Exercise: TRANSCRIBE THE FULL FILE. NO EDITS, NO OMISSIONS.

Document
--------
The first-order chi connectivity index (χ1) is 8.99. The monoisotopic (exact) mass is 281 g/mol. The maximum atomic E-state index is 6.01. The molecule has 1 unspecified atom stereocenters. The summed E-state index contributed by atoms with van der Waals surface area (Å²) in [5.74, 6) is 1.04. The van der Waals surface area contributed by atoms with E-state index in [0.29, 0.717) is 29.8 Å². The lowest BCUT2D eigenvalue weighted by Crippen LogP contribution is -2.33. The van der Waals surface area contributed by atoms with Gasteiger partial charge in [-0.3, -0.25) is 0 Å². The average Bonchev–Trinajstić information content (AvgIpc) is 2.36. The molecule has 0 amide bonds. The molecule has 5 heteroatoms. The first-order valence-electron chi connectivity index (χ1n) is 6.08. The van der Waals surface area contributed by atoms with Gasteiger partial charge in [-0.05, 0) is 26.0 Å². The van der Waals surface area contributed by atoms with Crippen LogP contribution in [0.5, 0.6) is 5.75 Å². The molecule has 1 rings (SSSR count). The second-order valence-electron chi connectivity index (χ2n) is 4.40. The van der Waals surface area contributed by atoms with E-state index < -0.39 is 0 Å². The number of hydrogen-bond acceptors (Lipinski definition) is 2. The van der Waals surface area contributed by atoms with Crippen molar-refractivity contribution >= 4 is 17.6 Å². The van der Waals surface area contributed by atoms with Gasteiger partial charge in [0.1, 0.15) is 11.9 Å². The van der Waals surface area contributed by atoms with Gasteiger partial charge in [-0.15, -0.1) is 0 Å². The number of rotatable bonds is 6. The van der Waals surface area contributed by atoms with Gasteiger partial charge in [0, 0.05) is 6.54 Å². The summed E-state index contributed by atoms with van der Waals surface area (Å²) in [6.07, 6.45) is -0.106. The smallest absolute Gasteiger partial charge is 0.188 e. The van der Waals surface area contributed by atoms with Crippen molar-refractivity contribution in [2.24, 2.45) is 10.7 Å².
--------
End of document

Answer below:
The first-order chi connectivity index (χ1) is 8.99. The monoisotopic (exact) mass is 281 g/mol. The maximum atomic E-state index is 6.01. The molecule has 1 unspecified atom stereocenters. The summed E-state index contributed by atoms with van der Waals surface area (Å²) in [5.74, 6) is 1.04. The van der Waals surface area contributed by atoms with E-state index in [0.29, 0.717) is 29.8 Å². The lowest BCUT2D eigenvalue weighted by Crippen LogP contribution is -2.33. The van der Waals surface area contributed by atoms with Gasteiger partial charge in [-0.3, -0.25) is 0 Å². The average Bonchev–Trinajstić information content (AvgIpc) is 2.36. The molecule has 0 amide bonds. The molecule has 5 heteroatoms. The first-order valence-electron chi connectivity index (χ1n) is 6.08. The van der Waals surface area contributed by atoms with Gasteiger partial charge in [-0.05, 0) is 26.0 Å². The van der Waals surface area contributed by atoms with Crippen LogP contribution in [0.5, 0.6) is 5.75 Å². The molecule has 1 rings (SSSR count). The second-order valence-electron chi connectivity index (χ2n) is 4.40. The van der Waals surface area contributed by atoms with E-state index < -0.39 is 0 Å². The number of hydrogen-bond acceptors (Lipinski definition) is 2. The van der Waals surface area contributed by atoms with Crippen molar-refractivity contribution >= 4 is 17.6 Å². The van der Waals surface area contributed by atoms with Gasteiger partial charge in [0.1, 0.15) is 11.9 Å². The van der Waals surface area contributed by atoms with Gasteiger partial charge in [-0.15, -0.1) is 0 Å². The number of rotatable bonds is 6. The van der Waals surface area contributed by atoms with Gasteiger partial charge in [0, 0.05) is 6.54 Å². The summed E-state index contributed by atoms with van der Waals surface area (Å²) in [6.07, 6.45) is -0.106. The smallest absolute Gasteiger partial charge is 0.188 e. The van der Waals surface area contributed by atoms with Crippen molar-refractivity contribution in [2.24, 2.45) is 10.7 Å².